Jermaine Jones has a new home, finally.
[ FOLLOW: PST’s MLS season preview coverage ]
The 34-year-old World Cup veteran will play his club soccer for the Colorado Rapids in 2016 after the bottom-of-the-barrel Western Conference side acquired his MLS rights from the New England Revolution in exchange for general allocation money and the Rapids’ first-round pick in the 2017 MLS SuperDraft on Friday. Targeted allocation money was used to buy down Jones’ salary cap charge, thus he will not count as a Designated Player in 2016.
The U.S. national team star will miss the first six games of the 2016 MLS season due to suspension, having been hit with a hefty ban for shoving referee Mark Geiger during the Revolution’s playoff elimination last season.
On the surface, the Revs robbed the Rapids in this deal. There was a zero percent chance Jones was going to return to Boston, thus they would receive nothing as compensation had he left the league or retired (this is the case in any MLS deal involving an out-of-contract player, so in a way they’re all highway robbery). The Rapids figure to be pretty terrible again this year, meaning that first-round draft pick they traded away will likely be in the top-five. Not to mention the allocation money, however much it may be.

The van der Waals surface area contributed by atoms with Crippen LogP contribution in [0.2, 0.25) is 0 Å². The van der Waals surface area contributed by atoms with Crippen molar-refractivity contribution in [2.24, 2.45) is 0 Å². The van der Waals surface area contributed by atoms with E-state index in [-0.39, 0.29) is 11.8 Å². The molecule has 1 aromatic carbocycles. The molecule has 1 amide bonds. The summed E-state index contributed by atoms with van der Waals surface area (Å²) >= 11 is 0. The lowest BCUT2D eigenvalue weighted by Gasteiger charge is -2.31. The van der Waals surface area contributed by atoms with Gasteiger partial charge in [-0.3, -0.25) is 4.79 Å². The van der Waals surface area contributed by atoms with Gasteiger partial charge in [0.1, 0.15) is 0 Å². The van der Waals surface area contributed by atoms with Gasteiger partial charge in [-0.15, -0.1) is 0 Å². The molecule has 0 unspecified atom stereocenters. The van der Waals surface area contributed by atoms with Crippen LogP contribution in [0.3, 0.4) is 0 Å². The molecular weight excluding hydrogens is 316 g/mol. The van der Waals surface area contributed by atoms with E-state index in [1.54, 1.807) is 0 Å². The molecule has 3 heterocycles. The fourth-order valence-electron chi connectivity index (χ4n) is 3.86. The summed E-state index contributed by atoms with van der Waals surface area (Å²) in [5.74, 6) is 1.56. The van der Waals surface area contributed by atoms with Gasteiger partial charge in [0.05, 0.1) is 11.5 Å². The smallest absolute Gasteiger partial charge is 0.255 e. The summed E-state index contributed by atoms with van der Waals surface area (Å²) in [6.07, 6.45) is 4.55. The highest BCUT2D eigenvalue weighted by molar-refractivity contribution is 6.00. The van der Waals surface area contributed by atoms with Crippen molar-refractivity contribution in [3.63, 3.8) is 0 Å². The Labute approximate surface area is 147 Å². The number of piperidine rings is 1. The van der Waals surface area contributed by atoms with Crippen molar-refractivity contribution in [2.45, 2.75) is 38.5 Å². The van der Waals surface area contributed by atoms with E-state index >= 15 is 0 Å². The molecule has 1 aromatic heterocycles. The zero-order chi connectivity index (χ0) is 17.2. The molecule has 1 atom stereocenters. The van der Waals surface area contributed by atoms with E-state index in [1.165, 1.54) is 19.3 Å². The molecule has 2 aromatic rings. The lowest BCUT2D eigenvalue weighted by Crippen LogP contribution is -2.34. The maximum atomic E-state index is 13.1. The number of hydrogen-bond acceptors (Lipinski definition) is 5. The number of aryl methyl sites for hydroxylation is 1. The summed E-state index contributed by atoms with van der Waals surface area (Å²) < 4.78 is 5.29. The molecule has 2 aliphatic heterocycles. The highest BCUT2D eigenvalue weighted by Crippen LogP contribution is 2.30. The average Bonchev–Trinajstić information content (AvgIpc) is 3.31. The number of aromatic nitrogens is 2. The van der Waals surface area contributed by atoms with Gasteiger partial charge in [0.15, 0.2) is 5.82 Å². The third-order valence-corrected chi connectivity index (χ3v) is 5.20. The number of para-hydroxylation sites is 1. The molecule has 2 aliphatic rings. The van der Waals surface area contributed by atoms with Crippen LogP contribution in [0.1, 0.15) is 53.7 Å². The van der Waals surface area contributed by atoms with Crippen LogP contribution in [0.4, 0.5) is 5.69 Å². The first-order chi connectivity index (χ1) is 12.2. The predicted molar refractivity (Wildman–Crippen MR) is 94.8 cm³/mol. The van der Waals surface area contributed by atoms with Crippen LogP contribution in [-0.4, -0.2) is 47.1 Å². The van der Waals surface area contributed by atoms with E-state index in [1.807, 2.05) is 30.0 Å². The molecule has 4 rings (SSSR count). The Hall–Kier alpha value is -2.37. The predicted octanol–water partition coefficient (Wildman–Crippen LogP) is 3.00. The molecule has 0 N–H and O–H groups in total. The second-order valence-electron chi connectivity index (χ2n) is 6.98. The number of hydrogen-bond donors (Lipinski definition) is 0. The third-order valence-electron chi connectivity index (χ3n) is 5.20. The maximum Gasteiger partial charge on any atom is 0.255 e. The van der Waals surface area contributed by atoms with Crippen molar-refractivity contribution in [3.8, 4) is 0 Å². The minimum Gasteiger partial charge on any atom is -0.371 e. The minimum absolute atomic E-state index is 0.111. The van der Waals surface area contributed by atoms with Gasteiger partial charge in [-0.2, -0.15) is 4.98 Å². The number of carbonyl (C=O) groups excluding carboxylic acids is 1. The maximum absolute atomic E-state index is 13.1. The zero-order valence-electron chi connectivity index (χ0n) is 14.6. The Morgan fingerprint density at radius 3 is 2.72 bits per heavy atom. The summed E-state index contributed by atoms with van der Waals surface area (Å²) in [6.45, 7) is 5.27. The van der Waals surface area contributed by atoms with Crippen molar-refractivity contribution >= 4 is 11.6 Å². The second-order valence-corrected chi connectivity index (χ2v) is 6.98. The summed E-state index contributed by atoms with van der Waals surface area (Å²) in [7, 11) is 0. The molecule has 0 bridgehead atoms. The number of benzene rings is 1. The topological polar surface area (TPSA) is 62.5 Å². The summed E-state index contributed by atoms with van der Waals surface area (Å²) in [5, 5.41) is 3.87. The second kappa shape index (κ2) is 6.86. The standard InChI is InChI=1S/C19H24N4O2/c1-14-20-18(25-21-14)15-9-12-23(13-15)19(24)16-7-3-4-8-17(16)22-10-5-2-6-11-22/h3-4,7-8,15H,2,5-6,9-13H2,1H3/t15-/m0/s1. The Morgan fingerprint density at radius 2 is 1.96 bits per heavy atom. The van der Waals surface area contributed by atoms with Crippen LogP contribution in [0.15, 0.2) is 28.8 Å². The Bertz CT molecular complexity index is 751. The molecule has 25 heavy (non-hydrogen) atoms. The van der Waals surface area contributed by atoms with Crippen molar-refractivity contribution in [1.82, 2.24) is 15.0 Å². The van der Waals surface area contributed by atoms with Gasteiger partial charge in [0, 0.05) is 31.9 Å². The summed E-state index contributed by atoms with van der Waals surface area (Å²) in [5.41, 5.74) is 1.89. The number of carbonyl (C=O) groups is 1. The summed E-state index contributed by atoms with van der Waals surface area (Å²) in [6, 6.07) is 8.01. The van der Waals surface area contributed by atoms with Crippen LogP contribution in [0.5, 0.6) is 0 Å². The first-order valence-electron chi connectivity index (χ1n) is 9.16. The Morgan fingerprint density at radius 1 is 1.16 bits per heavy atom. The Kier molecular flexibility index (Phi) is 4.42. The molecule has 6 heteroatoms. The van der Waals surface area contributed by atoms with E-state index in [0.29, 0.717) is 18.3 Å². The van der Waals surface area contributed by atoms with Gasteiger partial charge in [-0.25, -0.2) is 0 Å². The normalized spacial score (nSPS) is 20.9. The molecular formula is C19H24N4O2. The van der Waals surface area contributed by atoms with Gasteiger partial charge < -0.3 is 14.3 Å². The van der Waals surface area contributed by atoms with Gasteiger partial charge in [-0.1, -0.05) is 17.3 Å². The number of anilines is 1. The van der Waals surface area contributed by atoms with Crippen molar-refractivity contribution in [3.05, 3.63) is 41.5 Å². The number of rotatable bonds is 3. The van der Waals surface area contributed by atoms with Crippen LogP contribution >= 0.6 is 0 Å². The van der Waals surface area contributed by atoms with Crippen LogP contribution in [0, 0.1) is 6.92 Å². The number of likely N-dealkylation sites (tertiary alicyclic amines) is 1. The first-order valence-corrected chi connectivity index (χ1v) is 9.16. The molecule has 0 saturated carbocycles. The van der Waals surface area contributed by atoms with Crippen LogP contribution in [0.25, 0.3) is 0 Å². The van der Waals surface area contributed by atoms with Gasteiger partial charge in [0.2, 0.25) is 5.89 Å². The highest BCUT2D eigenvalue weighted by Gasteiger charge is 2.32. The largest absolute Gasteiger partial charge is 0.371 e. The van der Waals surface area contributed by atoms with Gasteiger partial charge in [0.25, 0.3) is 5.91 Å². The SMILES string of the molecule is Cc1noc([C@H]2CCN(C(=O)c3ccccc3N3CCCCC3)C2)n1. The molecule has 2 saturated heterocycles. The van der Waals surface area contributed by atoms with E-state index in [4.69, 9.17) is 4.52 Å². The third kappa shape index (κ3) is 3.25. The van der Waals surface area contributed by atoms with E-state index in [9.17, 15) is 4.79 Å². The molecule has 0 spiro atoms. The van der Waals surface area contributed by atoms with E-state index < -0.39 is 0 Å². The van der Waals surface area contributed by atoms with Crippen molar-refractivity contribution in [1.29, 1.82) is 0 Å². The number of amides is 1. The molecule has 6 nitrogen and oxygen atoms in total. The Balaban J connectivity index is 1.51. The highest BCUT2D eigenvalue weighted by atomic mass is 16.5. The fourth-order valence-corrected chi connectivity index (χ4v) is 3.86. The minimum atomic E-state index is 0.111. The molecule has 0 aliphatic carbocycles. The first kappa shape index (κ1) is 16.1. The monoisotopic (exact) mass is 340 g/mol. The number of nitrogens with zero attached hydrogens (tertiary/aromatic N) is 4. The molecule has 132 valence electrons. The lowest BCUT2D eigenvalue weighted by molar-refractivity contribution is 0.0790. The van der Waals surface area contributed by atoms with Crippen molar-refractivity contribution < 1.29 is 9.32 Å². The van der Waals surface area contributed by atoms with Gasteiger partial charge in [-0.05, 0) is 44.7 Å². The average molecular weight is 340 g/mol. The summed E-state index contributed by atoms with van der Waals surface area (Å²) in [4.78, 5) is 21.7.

The suspension is actually the least terrible part of this deal for the Rapids. Given his age, Jones is unlikely to ever play a full season again — particularly this one, given he’s likely not in optimal game shape. The USMNT is the other big winner of this deal, as Jones can officially begin his suspension this weekend. Had he not signed with a club before the summer, he would have been ineligible to play in the 2016 Copa America Centenario.